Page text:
Rating: 4.5/5 stars
Suitable for Fans of: Shatter Me, The Hunger Games, Post-Apocalypse
Melanie is a very special girl. Dr. Caldwell calls her “our little genius.”
Every morning, Melanie waits in her cell to be collected for class. When they come for her, Sergeant Parks keeps his gun pointing at her while two of his people strap her into the wheelchair. She thinks they don’t like her. She jokes that she won’t bite, but they don’t laugh.
Melanie loves school. She loves learning about spelling and sums and the world outside the classroom and the children’s cells. She tells her favorite teacher all the things she’ll do when she grows up. Melanie doesn’t know why this makes Miss Justineau look sad.
Goodreads Status Updates:
Page 41: “This is so interesting so far”
Page 88: “Literally so interested by the whole plot. It’s not often a plot this detailed interests me to the extent it is, so I’m really happy :)”
Page 144: “Action!”
Page 188: “I don’t know, I was really into this for like the first 120 pages, but I feel like it’s slowed down a little and it’s not as interesting. I’m still enjoying it though!”
Page 276: “OK so I’m getting back into it now”
Page 324: “I actually like that each chapter doesn’t end like its the end of the world. It’s making me optimistic for a happy ending…(please don’t rip my heart out M.R. Carey!!)”
Page 409: “I have no clue how this books going to end, but I know it’s going to be good”
“Melanie thinks: when your dreams come true, your true has moved. You’ve already stopped being the person who had the dreams, so it feels more like a weird echo of something that already happened to you a long time ago.”
Life is full of curiosities and dangers and questions and food and water and humans and animals and books like this.
Books like this are a rarity for they make you question each and every ounce of your humanity, each and every conscience, each and every response to each and every crime. The Girl With All The Gifts explores innocence deemed guilty and segregation for the both the right and wrong reasons. The Girl With All The Gifts changed my life.
Picture the scene: You’re young, maybe 8 or 9, and you’ve never been inside. You’re rarely free to walk around – constantly tethered to a chair – and when you are, it’s in solitary confinement.
Picture the scene: You love to learn. You wake up each morning only because you know there’s a brand new bundle of information to be absorbed. You go to sleep each night craving the information of a dying world.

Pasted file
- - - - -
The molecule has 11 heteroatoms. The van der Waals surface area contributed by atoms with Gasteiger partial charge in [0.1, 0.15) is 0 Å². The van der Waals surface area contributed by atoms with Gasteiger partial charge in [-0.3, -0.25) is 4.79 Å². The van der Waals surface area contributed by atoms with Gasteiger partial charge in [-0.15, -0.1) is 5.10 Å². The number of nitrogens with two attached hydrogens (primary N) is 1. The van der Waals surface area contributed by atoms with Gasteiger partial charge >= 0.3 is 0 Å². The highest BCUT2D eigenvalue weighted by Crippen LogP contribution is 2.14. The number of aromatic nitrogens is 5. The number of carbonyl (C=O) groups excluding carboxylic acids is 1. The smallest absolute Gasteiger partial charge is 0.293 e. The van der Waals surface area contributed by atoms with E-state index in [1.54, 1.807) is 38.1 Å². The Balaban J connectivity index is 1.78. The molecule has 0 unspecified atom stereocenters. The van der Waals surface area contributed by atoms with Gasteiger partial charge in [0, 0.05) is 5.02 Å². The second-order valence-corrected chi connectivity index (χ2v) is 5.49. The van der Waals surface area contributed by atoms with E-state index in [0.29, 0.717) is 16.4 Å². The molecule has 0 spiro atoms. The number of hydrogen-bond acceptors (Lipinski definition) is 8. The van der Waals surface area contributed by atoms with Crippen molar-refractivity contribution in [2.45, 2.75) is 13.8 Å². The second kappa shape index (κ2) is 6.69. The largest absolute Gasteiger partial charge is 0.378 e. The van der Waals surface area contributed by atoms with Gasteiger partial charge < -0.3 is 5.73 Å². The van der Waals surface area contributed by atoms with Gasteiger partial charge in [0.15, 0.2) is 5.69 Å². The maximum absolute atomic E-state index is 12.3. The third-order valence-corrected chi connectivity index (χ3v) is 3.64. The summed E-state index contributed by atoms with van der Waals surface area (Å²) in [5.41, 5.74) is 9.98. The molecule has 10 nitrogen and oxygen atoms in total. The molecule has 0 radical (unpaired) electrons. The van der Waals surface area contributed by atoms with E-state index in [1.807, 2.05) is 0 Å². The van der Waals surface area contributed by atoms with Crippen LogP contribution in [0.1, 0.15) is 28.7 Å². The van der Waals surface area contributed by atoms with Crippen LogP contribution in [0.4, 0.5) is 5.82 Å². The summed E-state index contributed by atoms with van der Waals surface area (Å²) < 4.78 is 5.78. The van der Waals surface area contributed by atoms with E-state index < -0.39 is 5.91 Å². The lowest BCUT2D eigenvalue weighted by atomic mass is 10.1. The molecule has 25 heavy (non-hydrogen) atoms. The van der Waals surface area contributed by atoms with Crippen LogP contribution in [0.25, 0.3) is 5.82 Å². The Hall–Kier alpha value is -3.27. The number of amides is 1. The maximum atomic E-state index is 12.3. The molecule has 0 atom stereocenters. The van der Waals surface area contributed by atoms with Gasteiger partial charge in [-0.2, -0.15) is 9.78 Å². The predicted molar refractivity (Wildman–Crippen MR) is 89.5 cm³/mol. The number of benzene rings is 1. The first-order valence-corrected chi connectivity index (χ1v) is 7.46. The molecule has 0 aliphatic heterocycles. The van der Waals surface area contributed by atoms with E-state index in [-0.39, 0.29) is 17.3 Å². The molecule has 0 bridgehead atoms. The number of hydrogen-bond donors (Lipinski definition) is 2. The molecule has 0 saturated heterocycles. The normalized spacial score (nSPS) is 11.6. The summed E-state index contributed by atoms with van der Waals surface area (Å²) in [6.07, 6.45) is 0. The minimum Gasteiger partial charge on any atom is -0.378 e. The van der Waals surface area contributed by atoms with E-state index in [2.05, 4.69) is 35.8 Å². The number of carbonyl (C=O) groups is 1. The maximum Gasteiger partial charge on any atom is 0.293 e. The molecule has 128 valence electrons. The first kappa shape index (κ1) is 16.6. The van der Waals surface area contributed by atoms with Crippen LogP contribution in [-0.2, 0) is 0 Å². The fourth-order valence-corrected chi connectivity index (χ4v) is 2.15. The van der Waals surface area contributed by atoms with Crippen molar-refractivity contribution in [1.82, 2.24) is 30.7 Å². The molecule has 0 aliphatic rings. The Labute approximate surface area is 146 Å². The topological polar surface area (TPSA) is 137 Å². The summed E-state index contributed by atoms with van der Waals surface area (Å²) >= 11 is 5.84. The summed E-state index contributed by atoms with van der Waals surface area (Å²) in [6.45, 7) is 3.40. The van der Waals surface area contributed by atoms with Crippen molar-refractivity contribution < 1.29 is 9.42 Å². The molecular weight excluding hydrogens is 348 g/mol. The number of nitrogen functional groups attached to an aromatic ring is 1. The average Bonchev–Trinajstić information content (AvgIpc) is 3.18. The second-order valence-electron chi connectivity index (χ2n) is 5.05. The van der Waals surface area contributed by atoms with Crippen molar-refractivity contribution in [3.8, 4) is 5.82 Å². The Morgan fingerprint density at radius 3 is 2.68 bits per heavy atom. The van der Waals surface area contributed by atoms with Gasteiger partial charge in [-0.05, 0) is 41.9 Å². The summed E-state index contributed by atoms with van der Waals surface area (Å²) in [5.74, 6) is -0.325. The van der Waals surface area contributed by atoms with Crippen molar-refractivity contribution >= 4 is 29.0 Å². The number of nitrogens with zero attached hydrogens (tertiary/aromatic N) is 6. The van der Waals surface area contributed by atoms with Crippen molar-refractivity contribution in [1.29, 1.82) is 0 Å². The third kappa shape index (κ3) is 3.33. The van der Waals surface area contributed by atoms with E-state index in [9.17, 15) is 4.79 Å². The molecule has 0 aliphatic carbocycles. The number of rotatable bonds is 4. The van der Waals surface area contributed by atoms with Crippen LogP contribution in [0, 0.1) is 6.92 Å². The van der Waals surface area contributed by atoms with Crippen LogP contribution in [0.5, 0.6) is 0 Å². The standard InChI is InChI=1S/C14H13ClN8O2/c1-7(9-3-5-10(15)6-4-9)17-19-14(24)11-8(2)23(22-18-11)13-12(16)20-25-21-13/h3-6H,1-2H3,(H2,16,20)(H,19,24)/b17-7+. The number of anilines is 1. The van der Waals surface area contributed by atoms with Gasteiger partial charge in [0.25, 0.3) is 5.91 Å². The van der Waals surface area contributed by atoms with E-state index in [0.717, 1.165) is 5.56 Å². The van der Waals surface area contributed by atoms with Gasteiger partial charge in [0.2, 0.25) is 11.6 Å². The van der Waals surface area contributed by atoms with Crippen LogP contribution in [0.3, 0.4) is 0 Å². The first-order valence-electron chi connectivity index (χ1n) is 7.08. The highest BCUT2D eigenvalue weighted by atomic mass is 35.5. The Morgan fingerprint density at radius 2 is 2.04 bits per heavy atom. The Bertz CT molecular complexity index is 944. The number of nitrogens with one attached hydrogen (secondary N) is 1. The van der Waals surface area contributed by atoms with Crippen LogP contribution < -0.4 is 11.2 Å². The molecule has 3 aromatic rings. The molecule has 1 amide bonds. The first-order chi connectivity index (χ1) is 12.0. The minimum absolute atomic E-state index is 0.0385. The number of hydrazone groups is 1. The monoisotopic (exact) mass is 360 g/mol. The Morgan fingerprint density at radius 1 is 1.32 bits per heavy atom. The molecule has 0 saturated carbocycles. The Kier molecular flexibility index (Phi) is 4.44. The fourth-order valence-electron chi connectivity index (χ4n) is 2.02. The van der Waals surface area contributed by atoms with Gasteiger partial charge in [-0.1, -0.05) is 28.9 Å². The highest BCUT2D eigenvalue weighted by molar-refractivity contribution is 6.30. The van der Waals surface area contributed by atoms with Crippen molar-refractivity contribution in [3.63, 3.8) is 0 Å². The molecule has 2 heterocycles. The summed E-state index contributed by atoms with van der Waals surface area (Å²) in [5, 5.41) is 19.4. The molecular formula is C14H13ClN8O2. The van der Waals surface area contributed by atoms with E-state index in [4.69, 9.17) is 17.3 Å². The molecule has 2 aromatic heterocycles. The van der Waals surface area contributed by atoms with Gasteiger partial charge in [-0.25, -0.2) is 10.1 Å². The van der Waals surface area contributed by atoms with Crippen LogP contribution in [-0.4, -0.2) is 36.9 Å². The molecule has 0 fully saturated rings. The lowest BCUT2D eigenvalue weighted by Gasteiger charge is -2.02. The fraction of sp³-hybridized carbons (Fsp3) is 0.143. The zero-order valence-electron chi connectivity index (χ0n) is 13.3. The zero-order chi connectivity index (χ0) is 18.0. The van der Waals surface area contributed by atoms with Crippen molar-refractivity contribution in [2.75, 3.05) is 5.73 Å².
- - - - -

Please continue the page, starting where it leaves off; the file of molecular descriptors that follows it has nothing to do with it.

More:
Picture the scene: You’re rarely touched, whether that’s a graze of the arm or a slap to the cheek. Frankly, you’re never touched. And then, your favourite teacher lowers her hand – purposely – to pat your head…
You’re probably wondering if you’re dangerous, or animalistic. Maybe you’re neither, or maybe you’re both, but we’re told very little about this. What we are told, from the outset, is that Melanie loves school, lives in a cell, and awaits her days with teacher Miss Justineau. The rest is to be pieced together as we go.
It’s difficult to picture a world where our world’s collective fear comes to light. In this case, an international fungus epidemic that turns the entire world into flesh eating zombies. Peachy.
Carey, via this novel, has crafted an entire situation that could one day be true, and manipulated the world we live in to suit his vision. It’s magnificent what he has managed to do in only 460 pages, so much so that I’m convinced Carey is an evil mastermind, and The Girl With All The Gifts is his plan to destroy the world.
Let’s hope I’m exaggerating!
In short, this book is amazing. That’s all you really need to know. And that you should read it, but that’s a given.
Personally, I’ve never been drawn to post-apocalyptic novels, and I was apprehensive to get started on this book, but – seen as it was given to me as a Christmas gift – I saw no reason to put it off any further. This book is awesome, and I really enjoyed, definitely more so than I’d predicted.
One of my only criticisms for this book would be the mass of medical terms thrown about. I’m not a doctor – unlike one of the main characters, and often narrators – so I didn’t always completely understand what was transpiring. I could, however, muddle my way through.
The only other negative would be that sometimes the inner monologue dragged out a little. Most of this book is moulded to the main character’s thoughts and feelings, so it felt like a lot of the time I was inside someone’s thoughts, and not experiencing the action outside of their body. But, aside from that, all perfect.
Overall, I thought this book was amazing, and thoroughly enjoyed it throughout, thus awarding it 4.5/5 stars.